The Westpac McDermott Miller Consumer Confidence Index dropped sharply in the June quarter, falling to the lowest level recorded since the survey began in 1988.
The drop of 13 points to a level of 78.7 indicates that there are far more New Zealanders who are pessimistic about the economic environment than those that are optimistic.
"Household budgets are being squeezed in a way that they haven't been for decades," said Westpac's chief economist Michael Gordon.
"The combination of rising mortgage rates and increases in living costs has already taken a large bite out of disposable incomes. And with interest rates set to rise even further, many households will find the pressure on their finances becoming more intense over the coming months.
"The pressure on household finances is weighing on spending appetites, and we're expecting a downturn in economic growth more generally over the coming months," Gordon said.
"The extent of that downturn will have an important bearing on how much further the Reserve Bank will raise the Official Cash Rate. If demand slows sharply – consistent with the drop in consumer confidence – increases in the cash rate are likely to fall short of what financial markets are expecting."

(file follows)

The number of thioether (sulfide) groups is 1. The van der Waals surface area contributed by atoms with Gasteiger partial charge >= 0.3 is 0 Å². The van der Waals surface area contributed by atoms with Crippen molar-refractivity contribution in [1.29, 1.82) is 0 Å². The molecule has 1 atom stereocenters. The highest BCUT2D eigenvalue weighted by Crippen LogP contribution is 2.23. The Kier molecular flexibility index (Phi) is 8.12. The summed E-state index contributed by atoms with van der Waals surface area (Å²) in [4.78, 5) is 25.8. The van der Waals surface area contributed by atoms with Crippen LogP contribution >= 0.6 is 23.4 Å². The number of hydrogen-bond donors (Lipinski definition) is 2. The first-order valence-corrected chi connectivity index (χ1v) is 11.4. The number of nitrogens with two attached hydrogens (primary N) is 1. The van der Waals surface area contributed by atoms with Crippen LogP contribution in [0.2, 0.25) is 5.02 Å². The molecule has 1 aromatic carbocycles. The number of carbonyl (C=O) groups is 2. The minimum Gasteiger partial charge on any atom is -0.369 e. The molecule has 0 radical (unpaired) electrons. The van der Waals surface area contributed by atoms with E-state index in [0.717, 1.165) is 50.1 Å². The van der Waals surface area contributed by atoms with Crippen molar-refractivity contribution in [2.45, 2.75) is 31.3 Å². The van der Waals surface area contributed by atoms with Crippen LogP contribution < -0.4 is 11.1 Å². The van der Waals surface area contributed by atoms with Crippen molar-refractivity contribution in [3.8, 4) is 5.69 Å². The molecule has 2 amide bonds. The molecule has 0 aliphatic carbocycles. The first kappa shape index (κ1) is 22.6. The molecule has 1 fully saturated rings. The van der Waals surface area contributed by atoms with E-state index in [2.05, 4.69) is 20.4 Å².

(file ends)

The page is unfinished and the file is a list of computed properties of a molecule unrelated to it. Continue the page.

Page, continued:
There survey showed clear contrasts across the different demographic groups, with some having experienced very large drops in confidence this June quarter.
Men were now almost as pessimistic as females, having experienced a sharp fall in confidence (down 21 points to 78.9).
In contrast, women's confidence dropped 6.2 points to sit just below men at 78.5.
"Rising prices and interest rate increases are having an impact on the financial position of both men and women, but when it comes to their own financial situation improving in a year's time, men are far more pessimistic," said Imogen Rendall, market research director of McDermott Miller Limited.
"Those aged 30-49 have been cautiously optimistic for the last three quarters, but this June quarter that optimism nose-dived 26.1 points to 77.1," Rendall said.
"Household finances of those in this age group are likely to be being put under significant strain, as prices continue to rise and mortgage rates go higher."
Confidence of younger people aged 18-29 dropped again from last quarter, falling to 86.1 (down 5.9 points).
There was a similar story with those aged 50-plus, with confidence having fallen each quarter for the last year. This age group now sat on 78.1 (down 4.8 points).